The Drifting Classroom
Having coined the “horror manga” term, Umezu Kazuo experienced his first success with Hebi Shôjo (“The snake-girl”) in 1966, the first book from a bibliography specialized in the nightmarish. Incidentally, Hyôryû Kyôshitsu (The drifting classroom) won the annual award from Shôgakkan in 1975, and was even adapted as a television series in 2001, under the title Long Love Letter.
The story’s outline is fairly classic, focusing on the adventures and internal tensions of a small group left to their own devices in a situation involving survival — in this case, an elementary school transported to a sinister universe, the sole island of life in the middle of a desert under a constantly stormy sky. Then follows the detail of how this little group organizes or tears itself, torn between the practical contingencies and the growing power struggles. While the adults are depicted as greedy, egoist, and for the most part irresponsible, the children are the ones who will retain control.
William Golding’s Lord of the Flies quickly springs to mind, with those children putting in place a structure of crisis government, which will very soon fall into violence and hatred. But Umezu Kazuo isn’t satisfied with only having those schoolkids’ rivalries play out, and conjures a whole gallery of strange and viscerally horrific creatures to step in — insects and reptiles ruling supreme over this chtonian world.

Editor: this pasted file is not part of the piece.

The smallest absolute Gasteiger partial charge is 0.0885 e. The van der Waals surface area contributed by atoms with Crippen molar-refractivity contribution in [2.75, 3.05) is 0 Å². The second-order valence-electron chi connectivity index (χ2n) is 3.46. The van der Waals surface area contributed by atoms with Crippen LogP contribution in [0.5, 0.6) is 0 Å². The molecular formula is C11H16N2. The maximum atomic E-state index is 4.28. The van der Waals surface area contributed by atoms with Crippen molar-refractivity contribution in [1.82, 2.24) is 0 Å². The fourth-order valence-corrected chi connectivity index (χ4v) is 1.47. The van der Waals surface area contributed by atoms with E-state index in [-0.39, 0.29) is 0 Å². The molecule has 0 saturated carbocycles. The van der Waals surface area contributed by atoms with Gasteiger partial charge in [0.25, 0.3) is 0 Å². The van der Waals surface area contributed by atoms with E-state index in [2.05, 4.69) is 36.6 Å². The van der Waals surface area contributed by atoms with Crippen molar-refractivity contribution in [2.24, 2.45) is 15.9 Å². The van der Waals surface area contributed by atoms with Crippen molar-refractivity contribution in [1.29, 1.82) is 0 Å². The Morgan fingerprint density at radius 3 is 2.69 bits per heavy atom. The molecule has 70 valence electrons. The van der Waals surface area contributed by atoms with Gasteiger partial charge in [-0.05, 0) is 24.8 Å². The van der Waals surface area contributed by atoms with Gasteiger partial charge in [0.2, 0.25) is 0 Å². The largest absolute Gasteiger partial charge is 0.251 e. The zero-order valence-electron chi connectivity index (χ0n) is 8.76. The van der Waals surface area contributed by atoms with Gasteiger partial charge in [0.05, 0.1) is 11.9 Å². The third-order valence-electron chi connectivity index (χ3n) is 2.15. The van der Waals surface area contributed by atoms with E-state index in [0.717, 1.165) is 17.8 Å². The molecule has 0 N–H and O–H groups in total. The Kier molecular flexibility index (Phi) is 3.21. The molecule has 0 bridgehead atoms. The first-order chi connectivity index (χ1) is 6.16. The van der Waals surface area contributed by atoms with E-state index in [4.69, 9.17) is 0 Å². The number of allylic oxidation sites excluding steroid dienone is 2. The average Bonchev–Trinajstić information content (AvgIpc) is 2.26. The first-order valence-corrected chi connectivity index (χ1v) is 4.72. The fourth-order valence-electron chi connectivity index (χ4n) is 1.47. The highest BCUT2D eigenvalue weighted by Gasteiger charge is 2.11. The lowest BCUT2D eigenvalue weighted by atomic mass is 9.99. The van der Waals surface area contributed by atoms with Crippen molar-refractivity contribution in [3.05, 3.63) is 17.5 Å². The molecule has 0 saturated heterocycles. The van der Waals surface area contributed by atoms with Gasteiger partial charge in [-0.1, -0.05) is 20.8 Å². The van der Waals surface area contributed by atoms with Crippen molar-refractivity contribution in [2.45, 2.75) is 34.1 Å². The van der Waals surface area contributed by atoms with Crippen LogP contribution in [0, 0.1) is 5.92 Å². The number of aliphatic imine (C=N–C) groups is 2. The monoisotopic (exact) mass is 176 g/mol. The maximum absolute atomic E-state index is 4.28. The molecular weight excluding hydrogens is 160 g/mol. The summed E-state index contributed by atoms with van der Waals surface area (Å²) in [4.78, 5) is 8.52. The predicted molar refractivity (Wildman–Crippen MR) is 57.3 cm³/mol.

Often, the narration (complete with art that sometimes feels clumsy and shows its age, while always remaining extremely dark) tremendously hits the spot, with scenes that can prove difficult to stomach and where all moral taboos will be transgressed, including cannibalism. Some other times, the too blatant naivety breaks the spell : from the children’s dialogs, displaying an exaggerated maturity for elementary schoolkids, to the explanation of their being in this devastated universe, struck with the pseudo-scientific mumbojumbo fairly customary with Japanese science-fiction.
Like many other works labeled as “historical”, Hyôryû Kyôshitsu betrays its age and is not devoid of defaults, but it nonetheless remains a viscerally disturbing journey into the universe of horror manga.
- The symbolic adoption of the little Yuu is a striking example. Incidentally, this thematic of adults withdrawal from facing their responsibilities is one of the classical traits of “slashers” movies, with Freddy and Jason at the top of the list, where teenagers have to gain salvation through mutual aid and altruism — in a way reconstituting a familial structure.
- Excepted for the sexual.
- Like a few repetitions along those two thousands pages or so (in six small and thick, bunkô-sized volumes), in the last part of the story, with the reappearance of fights between groups of students, for instance.